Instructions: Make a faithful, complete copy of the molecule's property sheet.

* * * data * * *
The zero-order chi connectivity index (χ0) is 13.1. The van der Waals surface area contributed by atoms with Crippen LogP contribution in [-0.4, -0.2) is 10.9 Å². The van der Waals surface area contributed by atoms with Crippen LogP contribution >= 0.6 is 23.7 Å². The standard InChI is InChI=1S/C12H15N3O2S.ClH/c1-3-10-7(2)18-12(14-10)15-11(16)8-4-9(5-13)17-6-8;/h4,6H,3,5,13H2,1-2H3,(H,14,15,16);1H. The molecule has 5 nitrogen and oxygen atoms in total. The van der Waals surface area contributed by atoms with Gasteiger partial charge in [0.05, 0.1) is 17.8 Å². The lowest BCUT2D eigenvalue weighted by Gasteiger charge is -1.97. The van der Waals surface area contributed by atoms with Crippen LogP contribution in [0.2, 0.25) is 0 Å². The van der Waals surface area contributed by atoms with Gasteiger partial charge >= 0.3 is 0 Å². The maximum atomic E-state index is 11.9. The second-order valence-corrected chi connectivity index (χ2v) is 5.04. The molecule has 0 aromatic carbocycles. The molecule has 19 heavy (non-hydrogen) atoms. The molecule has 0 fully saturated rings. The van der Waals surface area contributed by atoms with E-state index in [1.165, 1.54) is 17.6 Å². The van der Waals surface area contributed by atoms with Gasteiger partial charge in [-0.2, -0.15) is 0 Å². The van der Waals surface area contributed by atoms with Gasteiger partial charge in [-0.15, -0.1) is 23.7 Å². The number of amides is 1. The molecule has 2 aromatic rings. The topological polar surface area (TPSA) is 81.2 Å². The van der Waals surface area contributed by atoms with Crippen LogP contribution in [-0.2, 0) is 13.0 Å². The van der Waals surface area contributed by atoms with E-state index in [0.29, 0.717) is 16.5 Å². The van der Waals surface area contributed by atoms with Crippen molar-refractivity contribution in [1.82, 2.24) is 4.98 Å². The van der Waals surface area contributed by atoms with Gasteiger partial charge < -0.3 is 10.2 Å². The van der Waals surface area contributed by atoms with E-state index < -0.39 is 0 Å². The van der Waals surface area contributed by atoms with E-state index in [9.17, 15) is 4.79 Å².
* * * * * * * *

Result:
The zero-order chi connectivity index (χ0) is 13.1. The van der Waals surface area contributed by atoms with Crippen LogP contribution in [-0.4, -0.2) is 10.9 Å². The van der Waals surface area contributed by atoms with Crippen LogP contribution >= 0.6 is 23.7 Å². The standard InChI is InChI=1S/C12H15N3O2S.ClH/c1-3-10-7(2)18-12(14-10)15-11(16)8-4-9(5-13)17-6-8;/h4,6H,3,5,13H2,1-2H3,(H,14,15,16);1H. The molecule has 5 nitrogen and oxygen atoms in total. The van der Waals surface area contributed by atoms with Gasteiger partial charge in [0.05, 0.1) is 17.8 Å². The lowest BCUT2D eigenvalue weighted by Gasteiger charge is -1.97. The van der Waals surface area contributed by atoms with Crippen LogP contribution in [0.2, 0.25) is 0 Å². The van der Waals surface area contributed by atoms with Gasteiger partial charge >= 0.3 is 0 Å². The maximum atomic E-state index is 11.9. The second-order valence-corrected chi connectivity index (χ2v) is 5.04. The molecule has 0 aromatic carbocycles. The molecule has 19 heavy (non-hydrogen) atoms. The molecule has 0 fully saturated rings. The van der Waals surface area contributed by atoms with E-state index in [1.165, 1.54) is 17.6 Å². The van der Waals surface area contributed by atoms with Gasteiger partial charge in [-0.2, -0.15) is 0 Å². The van der Waals surface area contributed by atoms with Gasteiger partial charge in [-0.15, -0.1) is 23.7 Å². The number of amides is 1. The molecule has 2 aromatic rings. The topological polar surface area (TPSA) is 81.2 Å². The van der Waals surface area contributed by atoms with Crippen LogP contribution in [-0.2, 0) is 13.0 Å². The van der Waals surface area contributed by atoms with E-state index in [0.29, 0.717) is 16.5 Å². The van der Waals surface area contributed by atoms with Crippen molar-refractivity contribution in [1.82, 2.24) is 4.98 Å². The van der Waals surface area contributed by atoms with Gasteiger partial charge < -0.3 is 10.2 Å². The van der Waals surface area contributed by atoms with E-state index < -0.39 is 0 Å². The van der Waals surface area contributed by atoms with E-state index in [9.17, 15) is 4.79 Å².